Apr. 9, 2015
People in some Chinese cities are used to seeing the world through a wall of smog. Rapid development has brought serious pollution. Now the government has acted. New anti-pollution laws have been drafted. The Environmental Protection Minister says companies will spend a trillion US dollars to comply. What do the new rules entail? We look at the challenges -- and also the opportunities -- of China's shift to green technologies.
A factory in Shanghai powers its machinery via on-site boilers. Like many such systems in China, it is coal-fired. But now it faces tighter regulation, because it contributes to air pollution caused by the micro particles known as PM2.5.
Inspectors found the factory's boiler emissions exceeded not only the new regulations that will start from October, but the current limits as well. The same situation affects plants across China. Their managers are being pressed to find alternative power sources.
Last year, a Japanese manufacturer sold a new type of boiler to a pharmaceutical company in Shanghai. The model is a high-efficiency type, powered by natural gas. It produces far less air pollution than a coal-fired boiler.
The drawback is that it costs about twice as much. Company managers said they had no choice in the purchase, considering the tougher regulations.
The Japanese manufacturer, Miura Industries in Suzhou, is seeing increased demand. Sales last year were up 20 percent. An executive says that from this year, the firm will strengthen its efforts in China.
"It's not only Shanghai," says director Koji Yamamoto. "Beijing's current nitrogen oxide regulations are even stricter. This is a major opportunity for us, and we plan to make the most of it."
Japanese companies are confident of their technology, but they face challenges in selling to Chinese businesses.
Take for example the case of STECO, a Japanese consulting firm that offers technical advice to help factories reduce electricity consumption. Its clients in China are mostly branches of Japanese corporations.
STECO wants to work more with local Chinese businesses. But it lacks the necessary contacts. And it's hard for a single operation to offer what most Chinese companies want -- an all-round solution to their environmental concerns.
"We're just one company; we can only do so much, as we only have certain machines," says COO Toshimasa Egashira. "There's such a wide range of issues in this field. What we need are comprehensive solutions."
As they try to get a foothold in China, some Japanese firms are pooling resources. In one arrangement, more than 10 businesses with broad capabilities exchange business information.
The companies want to strengthen their collective marketability. To this end, they have enlisted the help of a Chinese academic who specializes in environmental issues. Tan Hongwei, a professor at Tongji University, has a wide network of personal contacts. The group hopes to use his ideas as a way to build sales.
"Japan's green industries have superior technology and experience," says Tan. "But it's hard to break into the Chinese market. I want to help Japanese companies find ways to sell their technologies."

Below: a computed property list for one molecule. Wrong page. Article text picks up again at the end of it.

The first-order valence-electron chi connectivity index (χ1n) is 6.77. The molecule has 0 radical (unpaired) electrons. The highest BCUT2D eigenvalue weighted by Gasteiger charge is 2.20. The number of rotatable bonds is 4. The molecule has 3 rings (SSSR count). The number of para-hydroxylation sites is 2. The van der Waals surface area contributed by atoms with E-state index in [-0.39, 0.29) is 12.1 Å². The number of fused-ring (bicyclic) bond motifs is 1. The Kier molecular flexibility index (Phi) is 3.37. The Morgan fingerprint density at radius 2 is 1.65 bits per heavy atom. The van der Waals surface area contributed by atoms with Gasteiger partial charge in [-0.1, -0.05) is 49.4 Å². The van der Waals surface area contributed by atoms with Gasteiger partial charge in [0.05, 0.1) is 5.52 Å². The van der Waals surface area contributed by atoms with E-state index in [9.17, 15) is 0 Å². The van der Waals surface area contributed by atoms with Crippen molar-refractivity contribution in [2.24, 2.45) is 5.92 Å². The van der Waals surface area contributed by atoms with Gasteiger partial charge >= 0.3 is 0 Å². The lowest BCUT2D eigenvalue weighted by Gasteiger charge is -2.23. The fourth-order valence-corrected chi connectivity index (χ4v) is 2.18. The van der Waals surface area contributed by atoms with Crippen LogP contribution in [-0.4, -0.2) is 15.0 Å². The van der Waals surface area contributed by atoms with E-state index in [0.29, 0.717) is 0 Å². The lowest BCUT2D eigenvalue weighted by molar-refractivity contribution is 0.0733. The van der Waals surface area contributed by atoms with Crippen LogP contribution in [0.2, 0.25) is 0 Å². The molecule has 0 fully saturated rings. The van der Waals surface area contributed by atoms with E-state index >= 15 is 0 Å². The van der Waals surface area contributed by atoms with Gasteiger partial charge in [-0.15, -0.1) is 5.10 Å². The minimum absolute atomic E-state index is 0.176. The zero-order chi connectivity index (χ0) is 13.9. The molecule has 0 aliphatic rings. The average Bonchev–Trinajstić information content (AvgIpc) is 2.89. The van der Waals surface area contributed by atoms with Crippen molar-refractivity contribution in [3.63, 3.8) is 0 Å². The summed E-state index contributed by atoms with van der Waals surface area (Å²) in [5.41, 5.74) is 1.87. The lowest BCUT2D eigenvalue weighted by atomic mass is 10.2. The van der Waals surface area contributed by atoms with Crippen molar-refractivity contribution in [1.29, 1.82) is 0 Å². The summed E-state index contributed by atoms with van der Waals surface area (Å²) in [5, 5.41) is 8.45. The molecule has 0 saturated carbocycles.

As tightening regulations push Chinese firms to clean up their operations, Japanese businesses see opportunities in an expanding green-technology market.
NHK WORLD reporter Eiji Hamanishi spoke with Newsroom Tokyo about environmental issues in China.
Beppu: Pollution has been a problem in China for a long time. Why have the leaders tightened the rules now?
Hamanishi: They've taken measures before, but they've usually been temporary responses to specific events. I was in Beijing last autumn for the International Marathon. Images of smog-filled air were broadcast around the world. It wasn't good for China's reputation. World leaders were about to fly in to Beijing for an APEC summit. So, authorities carried out an aggressive campaign to clean the air.
They temporarily limited the number of vehicles on the roads, and suspended almost all construction projects and factory operations.
Beppu: The new regulations went into effect in January. How much tougher are they?
Hamanishi: The biggest change is the penalties for companies that pollute. Company executives used to think it was cheaper to pay fines than install green technology. But not any longer. If they can't comply with targets for the quality of waste gas and water, they have to pay a fine every day until the problem is resolved.
China's leaders have promised to be strict about enforcing the new rules. They used to put development first. Now they're trying to strike more of a balance. Chen Jining, the Environmental Protection Minister, described it as an "unprecedented clash of interests between development and environmental protection."
Shibuya: As we mentioned, the Environmental Protection Minister says this is a trillion-dollar opportunity for companies that can help cut pollution. That's an extraordinary number. Is it realistic?
Hamanishi: It could be. China's leaders have given the new regulations teeth. Companies have no choice but to implement changes. Many will have to bring in big changes. That's a lot of business for people with the right knowhow. And as we saw, Japanese companies are pitching their technology to try to take a slice of the pie.